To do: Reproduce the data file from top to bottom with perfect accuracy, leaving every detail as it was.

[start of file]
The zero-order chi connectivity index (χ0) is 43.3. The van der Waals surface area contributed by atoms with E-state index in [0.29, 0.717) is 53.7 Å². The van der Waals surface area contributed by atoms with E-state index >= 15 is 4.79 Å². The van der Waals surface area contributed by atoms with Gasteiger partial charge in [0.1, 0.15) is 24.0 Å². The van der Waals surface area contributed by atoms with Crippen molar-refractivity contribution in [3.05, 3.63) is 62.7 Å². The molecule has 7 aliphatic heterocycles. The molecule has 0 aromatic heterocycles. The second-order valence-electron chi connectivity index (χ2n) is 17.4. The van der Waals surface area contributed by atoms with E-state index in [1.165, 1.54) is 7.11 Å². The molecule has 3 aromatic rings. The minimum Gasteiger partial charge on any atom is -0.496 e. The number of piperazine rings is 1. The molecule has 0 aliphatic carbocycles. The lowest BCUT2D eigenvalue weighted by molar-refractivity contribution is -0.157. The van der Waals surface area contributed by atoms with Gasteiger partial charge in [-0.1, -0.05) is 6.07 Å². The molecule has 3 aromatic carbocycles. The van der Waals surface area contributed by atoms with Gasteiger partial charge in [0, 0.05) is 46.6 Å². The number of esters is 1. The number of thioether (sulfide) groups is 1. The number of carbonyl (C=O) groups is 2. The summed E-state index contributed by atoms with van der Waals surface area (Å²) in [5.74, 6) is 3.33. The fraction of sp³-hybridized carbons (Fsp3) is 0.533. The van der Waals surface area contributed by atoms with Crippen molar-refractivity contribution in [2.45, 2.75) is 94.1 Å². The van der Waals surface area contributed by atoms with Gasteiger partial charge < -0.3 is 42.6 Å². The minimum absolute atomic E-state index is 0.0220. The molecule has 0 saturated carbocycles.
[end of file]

The zero-order chi connectivity index (χ0) is 43.3. The van der Waals surface area contributed by atoms with E-state index in [0.29, 0.717) is 53.7 Å². The van der Waals surface area contributed by atoms with E-state index >= 15 is 4.79 Å². The van der Waals surface area contributed by atoms with Gasteiger partial charge in [0.1, 0.15) is 24.0 Å². The van der Waals surface area contributed by atoms with Crippen molar-refractivity contribution in [3.05, 3.63) is 62.7 Å². The molecule has 7 aliphatic heterocycles. The molecule has 0 aromatic heterocycles. The second-order valence-electron chi connectivity index (χ2n) is 17.4. The van der Waals surface area contributed by atoms with E-state index in [1.165, 1.54) is 7.11 Å². The molecule has 3 aromatic rings. The minimum Gasteiger partial charge on any atom is -0.496 e. The number of piperazine rings is 1. The molecule has 0 aliphatic carbocycles. The lowest BCUT2D eigenvalue weighted by molar-refractivity contribution is -0.157. The van der Waals surface area contributed by atoms with Gasteiger partial charge in [-0.1, -0.05) is 6.07 Å². The molecule has 3 aromatic carbocycles. The van der Waals surface area contributed by atoms with Gasteiger partial charge in [0, 0.05) is 46.6 Å². The number of esters is 1. The number of thioether (sulfide) groups is 1. The number of carbonyl (C=O) groups is 2. The summed E-state index contributed by atoms with van der Waals surface area (Å²) in [5.74, 6) is 3.33. The fraction of sp³-hybridized carbons (Fsp3) is 0.533. The van der Waals surface area contributed by atoms with Crippen molar-refractivity contribution in [2.45, 2.75) is 94.1 Å². The van der Waals surface area contributed by atoms with Gasteiger partial charge < -0.3 is 42.6 Å². The minimum absolute atomic E-state index is 0.0220. The molecule has 0 saturated carbocycles.